It wasn’t very long ago that engaging with most brands meant dealing with their disparate pieces. One 800 number for order status, a different one for delivery. Websites and physical stores that often bore only a passing resemblance to each other. Getting bounced from one department to the next to resolve a customer service issue or get a question answered. And then needing to start over again with each person with whom we spoke.
Then–slowly at first–some companies began to realize that customers didn’t care how we were organized. Customers didn’t want to hear about the limitations of our “legacy systems.” We may talk about channels, but customers don’t even know what that means. And they don’t care.
Upstart brands challenged the incumbents by attacking the friction in consumers’ path to purchase. Companies as diverse as Nordstrom, Amazon, Bonobos and Warby Parker made it their job to integrate the critical pieces of the shopping experience on behalf of the customer. They challenged the traditional verticality in retail and embraced the notion that brands are horizontal.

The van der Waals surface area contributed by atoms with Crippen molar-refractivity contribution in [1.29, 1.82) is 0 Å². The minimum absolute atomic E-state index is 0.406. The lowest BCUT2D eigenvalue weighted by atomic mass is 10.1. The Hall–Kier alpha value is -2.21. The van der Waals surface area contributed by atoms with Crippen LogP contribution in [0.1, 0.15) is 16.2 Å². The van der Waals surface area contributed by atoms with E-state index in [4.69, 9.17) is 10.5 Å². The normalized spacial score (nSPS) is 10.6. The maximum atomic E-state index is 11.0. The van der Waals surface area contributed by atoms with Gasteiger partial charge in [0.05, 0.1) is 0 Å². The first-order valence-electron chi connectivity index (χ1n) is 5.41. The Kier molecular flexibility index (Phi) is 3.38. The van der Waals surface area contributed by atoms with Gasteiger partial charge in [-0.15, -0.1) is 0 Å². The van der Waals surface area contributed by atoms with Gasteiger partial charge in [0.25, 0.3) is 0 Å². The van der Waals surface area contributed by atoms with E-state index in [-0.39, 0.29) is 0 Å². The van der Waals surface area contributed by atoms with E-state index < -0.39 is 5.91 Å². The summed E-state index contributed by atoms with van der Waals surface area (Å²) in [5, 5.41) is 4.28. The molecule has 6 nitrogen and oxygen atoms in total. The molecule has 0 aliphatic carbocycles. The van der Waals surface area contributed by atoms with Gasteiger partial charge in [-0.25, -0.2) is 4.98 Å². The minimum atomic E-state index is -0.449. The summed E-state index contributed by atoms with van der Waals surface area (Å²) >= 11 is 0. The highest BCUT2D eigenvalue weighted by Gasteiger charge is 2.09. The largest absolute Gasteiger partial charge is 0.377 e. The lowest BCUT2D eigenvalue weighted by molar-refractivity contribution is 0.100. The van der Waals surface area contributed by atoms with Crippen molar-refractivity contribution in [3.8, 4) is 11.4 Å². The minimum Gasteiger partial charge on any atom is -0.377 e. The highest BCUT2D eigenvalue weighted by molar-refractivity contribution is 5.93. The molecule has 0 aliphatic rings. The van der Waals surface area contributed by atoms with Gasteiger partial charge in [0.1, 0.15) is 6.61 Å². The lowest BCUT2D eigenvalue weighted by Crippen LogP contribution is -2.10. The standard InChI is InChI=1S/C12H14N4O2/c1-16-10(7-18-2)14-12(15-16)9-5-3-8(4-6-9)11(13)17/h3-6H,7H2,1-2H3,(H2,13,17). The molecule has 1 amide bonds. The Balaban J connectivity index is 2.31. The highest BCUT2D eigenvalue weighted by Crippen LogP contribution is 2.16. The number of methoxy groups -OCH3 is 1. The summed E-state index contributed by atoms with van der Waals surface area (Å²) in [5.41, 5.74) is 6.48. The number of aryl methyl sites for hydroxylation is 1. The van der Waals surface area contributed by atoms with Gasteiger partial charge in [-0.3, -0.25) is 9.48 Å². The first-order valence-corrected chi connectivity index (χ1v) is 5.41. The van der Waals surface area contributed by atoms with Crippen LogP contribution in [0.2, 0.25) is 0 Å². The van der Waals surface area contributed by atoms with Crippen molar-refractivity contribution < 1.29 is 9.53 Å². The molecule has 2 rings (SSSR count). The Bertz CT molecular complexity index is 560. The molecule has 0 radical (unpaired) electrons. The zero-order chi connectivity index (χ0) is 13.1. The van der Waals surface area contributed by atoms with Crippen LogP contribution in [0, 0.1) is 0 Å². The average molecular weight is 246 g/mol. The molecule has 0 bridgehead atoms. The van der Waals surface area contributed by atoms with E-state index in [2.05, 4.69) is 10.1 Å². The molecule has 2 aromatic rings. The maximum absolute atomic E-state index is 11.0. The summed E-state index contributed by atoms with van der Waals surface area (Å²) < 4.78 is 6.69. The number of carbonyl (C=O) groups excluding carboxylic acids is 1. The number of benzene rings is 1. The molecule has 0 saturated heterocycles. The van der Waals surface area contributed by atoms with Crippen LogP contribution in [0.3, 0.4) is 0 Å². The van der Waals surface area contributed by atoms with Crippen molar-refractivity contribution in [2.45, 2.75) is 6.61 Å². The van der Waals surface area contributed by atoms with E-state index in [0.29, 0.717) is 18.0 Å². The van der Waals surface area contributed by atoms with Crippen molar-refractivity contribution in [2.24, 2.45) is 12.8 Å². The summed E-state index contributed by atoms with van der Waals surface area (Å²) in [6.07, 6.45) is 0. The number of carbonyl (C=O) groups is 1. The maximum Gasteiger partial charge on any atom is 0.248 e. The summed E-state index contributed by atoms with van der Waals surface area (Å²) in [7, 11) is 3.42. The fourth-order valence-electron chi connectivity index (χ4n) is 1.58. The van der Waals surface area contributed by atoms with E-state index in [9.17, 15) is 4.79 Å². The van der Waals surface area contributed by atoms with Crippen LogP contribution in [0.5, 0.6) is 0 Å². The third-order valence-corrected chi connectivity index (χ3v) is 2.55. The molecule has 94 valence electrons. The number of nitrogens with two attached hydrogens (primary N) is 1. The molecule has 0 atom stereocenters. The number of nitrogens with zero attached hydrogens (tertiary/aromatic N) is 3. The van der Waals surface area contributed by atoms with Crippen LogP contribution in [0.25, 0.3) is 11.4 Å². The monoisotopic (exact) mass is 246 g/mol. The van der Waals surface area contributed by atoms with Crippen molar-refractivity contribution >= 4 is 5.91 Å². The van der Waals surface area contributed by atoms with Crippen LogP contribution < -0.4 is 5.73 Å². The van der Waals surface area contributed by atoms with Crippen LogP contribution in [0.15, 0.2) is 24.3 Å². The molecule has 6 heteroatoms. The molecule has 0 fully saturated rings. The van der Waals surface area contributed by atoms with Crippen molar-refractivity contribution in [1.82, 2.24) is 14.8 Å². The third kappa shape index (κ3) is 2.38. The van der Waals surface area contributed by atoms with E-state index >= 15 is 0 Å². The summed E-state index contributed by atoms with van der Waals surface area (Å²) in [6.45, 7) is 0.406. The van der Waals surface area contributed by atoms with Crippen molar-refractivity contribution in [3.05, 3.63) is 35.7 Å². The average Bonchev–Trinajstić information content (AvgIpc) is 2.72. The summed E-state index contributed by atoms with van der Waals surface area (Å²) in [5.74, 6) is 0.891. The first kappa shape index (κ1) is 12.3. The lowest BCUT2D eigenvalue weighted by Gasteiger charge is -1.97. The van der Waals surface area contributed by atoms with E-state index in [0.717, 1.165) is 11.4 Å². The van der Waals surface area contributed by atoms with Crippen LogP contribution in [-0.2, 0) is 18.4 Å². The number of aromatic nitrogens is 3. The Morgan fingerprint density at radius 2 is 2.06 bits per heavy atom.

They assembled great ingredients and then they pushed “blend.”
As retailers we may be organized by the parts and the pieces. We may make decisions on discrete components. We may measure and tweak each variable in the equation.
But at the moment of truth, when the customer decides to enter our store, click on an ad, put another item in their cart or recommend us to a friend, she’s thinking about the whole blended concoction.